To wrap up the webinar, Mr. Kevin Ouko, Research and Policy Analyst on Rethinking Africa’s Development at JENA presented on agroecology as a pathway to sustainable food systems in Africa. He introduced the concept by giving a background on the food insecurity situation that he associated with reliance on industrial agriculture. Recent development such as the Covid-19 pandemic and war in Ukraine also stood out as factors propelling food insecurity in the region. In giving a picture of the prevailing food systems in the continent, he elaborated the existing inequalities in the current food systems, mentioning climate change leading to drought and floods, changing weather patterns that affect our rain-fed food production that ends in malnutrition, food insecurity and poverty in the region. Looking at the overlapping crises, he pointed out the need to address the sustainable development goals beyond the business-as-usual approach for systemic change to be achieved. Thus, the call for sustainability, as he outlined, stemmed from the need to shift production from the green revolution model that has environmental footprints given the high global greenhouse gas emissions coming from the system. Further, the model fails to support smallholder farmers given their reliance on modern technologies and improved seed technologies unaffordable among the smallholder farmers. Agroecology, thus, becomes an option for sustainable food production as it goes beyond agricultural practices by incorporating the needs of local communities, taking to account their indigenous knowledge and ability to reconcile their agricultural practices with natural resources.
He delineated the choice of agroecology as viable pathway for building a sustainable food system since it adheres to the existing value chain within the region. Given that agroecology draws from the social, biology and agricultural sciences, it can create a people-centric system that enable the producer to protect their livelihood. And at such a time when the world is grappling with not only inadequate food production but also the impact of climate, he pointed out that agroecology offers a path for adapting to climate change and sustainable resource use that is integral to building climate-resilient food system for the continent. He delineated a historical perspective of agroecology and how it has evolved over the years, mentioning the levels of adopting agroecology at the farm and food system levels. At the farm level various agroecological practices such as crop rotation, agroforestry, reduced tillage, and use of organic fertiliser among other practices are involved. At the food systems level, he pointed out that diversifying the production systems, and encouraging participation and connectivity among farmers offer options for creating healthy and nutritious food.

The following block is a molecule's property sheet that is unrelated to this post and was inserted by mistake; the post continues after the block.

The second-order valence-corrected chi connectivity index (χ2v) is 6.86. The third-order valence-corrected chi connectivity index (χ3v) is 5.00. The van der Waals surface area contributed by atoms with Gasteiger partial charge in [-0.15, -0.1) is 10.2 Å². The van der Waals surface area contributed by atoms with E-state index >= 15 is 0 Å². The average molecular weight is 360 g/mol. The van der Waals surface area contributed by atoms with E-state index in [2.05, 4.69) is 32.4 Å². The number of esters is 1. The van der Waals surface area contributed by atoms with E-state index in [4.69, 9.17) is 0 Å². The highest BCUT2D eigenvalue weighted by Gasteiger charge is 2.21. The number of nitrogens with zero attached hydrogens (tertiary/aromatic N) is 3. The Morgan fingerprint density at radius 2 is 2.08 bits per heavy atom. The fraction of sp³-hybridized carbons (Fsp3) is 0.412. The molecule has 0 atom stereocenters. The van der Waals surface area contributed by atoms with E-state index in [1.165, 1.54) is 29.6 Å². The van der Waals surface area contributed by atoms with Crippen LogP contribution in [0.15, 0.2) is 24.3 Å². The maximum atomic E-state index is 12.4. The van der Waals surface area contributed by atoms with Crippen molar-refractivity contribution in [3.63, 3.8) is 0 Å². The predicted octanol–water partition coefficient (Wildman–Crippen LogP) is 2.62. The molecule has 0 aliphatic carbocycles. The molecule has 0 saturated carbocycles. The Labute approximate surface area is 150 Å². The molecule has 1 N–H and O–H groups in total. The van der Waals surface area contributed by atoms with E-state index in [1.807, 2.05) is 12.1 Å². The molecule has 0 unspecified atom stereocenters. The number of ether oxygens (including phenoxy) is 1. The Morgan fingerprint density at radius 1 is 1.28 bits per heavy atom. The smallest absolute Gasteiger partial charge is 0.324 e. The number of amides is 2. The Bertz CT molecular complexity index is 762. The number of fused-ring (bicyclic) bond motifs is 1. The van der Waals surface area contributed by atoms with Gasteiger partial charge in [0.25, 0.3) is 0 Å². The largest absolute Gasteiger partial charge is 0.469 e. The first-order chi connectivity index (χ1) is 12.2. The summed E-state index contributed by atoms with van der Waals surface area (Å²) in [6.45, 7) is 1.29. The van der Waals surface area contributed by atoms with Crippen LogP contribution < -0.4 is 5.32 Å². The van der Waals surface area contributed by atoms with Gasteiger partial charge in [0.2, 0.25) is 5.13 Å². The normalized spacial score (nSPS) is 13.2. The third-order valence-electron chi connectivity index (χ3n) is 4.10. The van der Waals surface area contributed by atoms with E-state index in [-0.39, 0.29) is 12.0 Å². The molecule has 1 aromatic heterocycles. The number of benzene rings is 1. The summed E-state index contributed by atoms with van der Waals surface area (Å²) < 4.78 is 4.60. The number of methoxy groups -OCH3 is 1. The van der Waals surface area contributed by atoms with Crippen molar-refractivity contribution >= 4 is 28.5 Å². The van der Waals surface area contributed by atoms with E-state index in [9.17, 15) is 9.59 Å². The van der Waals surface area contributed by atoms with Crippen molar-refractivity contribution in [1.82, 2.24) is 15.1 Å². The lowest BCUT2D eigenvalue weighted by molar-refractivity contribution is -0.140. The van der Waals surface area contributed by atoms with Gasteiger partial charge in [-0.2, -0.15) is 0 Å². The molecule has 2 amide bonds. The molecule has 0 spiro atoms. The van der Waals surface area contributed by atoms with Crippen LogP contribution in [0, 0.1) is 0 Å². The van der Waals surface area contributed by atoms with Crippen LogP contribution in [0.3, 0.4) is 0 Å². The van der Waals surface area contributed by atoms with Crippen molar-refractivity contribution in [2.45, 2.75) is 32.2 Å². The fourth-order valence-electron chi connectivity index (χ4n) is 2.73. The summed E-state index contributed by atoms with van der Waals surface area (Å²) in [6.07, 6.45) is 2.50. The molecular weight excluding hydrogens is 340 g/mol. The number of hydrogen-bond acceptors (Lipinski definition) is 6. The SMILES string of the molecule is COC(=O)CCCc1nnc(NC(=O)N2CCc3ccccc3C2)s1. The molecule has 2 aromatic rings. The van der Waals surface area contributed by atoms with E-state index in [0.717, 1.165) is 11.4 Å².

In demonstrating the link between agroecology and food and nutrition security and crafting a practical approach, he first noted out that agroecology allows better use of resources and growing food, and co-creation of knowledge builds sustainable frameworks. He also mentioned previous studies looking at agroecology and food security out of which positive relationship had been indicated in the previous studies reviewed. In the transition process, he mentioned the 13 principles of agroecology that can propel our current food systems to a more sustainable system. From the first level on the input use and low environmental impacts to a global food system build on the foundation of participation, localness, and fairness, agroecology allows incremental improvements that can complete transformation to our food systems.
He concluded by mentioning some of the efforts being undertaken at JENA and how they are setting examples in encouraging agroecology within the food system even though at a small scale. Examples such as the kitchen garden by Jesuit Hakimani Centre, livelihood diversification through WASH and food processing initiative in Zimbabwe, and Agroecology advocacy in Zambia. From a regional perspective, he mentioned the recently concluded COP27 where agroecology was fronted as a viable for Africa’s climate adaptation, and the 2016 Addis Ababa Declaration that looked into the aspects of production, health and nutrition, echoing agroecology for transforming the food systems. Considering that agroecology has attracted diverse views and is contested issue, the existing barriers to adoption can be addressed through changing the political bias, changing trade rules and policies, increasing investments towards smallholders, increasing research, and improving land tenure systems to encourage smallholder and marginalised communities’ participation. Going forward, he pointed out that agroecology should be anchored in the national policies, increase research funding for agroecology, support smallholder farmers through access to credit, and build a food sovereignty framework and its supporting policies. All these efforts, summed up, he mentioned would lead to adoption efforts for agroecology within our food systems.